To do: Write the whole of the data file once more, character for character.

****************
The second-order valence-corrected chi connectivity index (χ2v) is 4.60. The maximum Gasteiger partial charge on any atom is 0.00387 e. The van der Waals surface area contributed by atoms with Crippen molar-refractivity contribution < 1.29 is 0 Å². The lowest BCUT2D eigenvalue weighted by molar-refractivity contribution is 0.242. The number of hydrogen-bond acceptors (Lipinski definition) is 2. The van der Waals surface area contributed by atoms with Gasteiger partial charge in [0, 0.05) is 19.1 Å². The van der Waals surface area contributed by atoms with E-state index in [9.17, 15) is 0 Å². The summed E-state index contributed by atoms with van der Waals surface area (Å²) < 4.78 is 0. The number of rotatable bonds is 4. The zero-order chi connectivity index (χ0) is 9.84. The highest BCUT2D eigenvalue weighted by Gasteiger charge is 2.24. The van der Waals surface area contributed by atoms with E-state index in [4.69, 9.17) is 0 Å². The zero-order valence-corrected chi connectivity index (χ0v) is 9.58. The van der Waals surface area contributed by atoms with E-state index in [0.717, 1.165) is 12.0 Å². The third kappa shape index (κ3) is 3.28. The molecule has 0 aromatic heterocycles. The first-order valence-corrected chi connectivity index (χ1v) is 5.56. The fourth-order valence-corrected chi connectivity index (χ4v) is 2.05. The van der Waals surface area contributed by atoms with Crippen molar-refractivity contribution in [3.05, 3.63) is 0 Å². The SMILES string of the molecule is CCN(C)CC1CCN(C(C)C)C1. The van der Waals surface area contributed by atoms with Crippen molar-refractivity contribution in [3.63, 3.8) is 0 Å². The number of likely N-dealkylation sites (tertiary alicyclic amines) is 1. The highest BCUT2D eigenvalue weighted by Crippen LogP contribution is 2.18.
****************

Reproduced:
The second-order valence-corrected chi connectivity index (χ2v) is 4.60. The maximum Gasteiger partial charge on any atom is 0.00387 e. The van der Waals surface area contributed by atoms with Crippen molar-refractivity contribution < 1.29 is 0 Å². The lowest BCUT2D eigenvalue weighted by molar-refractivity contribution is 0.242. The number of hydrogen-bond acceptors (Lipinski definition) is 2. The van der Waals surface area contributed by atoms with Gasteiger partial charge in [0, 0.05) is 19.1 Å². The van der Waals surface area contributed by atoms with E-state index in [9.17, 15) is 0 Å². The summed E-state index contributed by atoms with van der Waals surface area (Å²) < 4.78 is 0. The number of rotatable bonds is 4. The zero-order chi connectivity index (χ0) is 9.84. The highest BCUT2D eigenvalue weighted by Gasteiger charge is 2.24. The van der Waals surface area contributed by atoms with E-state index in [4.69, 9.17) is 0 Å². The zero-order valence-corrected chi connectivity index (χ0v) is 9.58. The van der Waals surface area contributed by atoms with E-state index in [0.717, 1.165) is 12.0 Å². The third kappa shape index (κ3) is 3.28. The molecule has 0 aromatic heterocycles. The first-order valence-corrected chi connectivity index (χ1v) is 5.56. The fourth-order valence-corrected chi connectivity index (χ4v) is 2.05. The van der Waals surface area contributed by atoms with Crippen molar-refractivity contribution in [3.05, 3.63) is 0 Å². The SMILES string of the molecule is CCN(C)CC1CCN(C(C)C)C1. The van der Waals surface area contributed by atoms with Crippen molar-refractivity contribution in [3.63, 3.8) is 0 Å². The number of likely N-dealkylation sites (tertiary alicyclic amines) is 1. The highest BCUT2D eigenvalue weighted by Crippen LogP contribution is 2.18.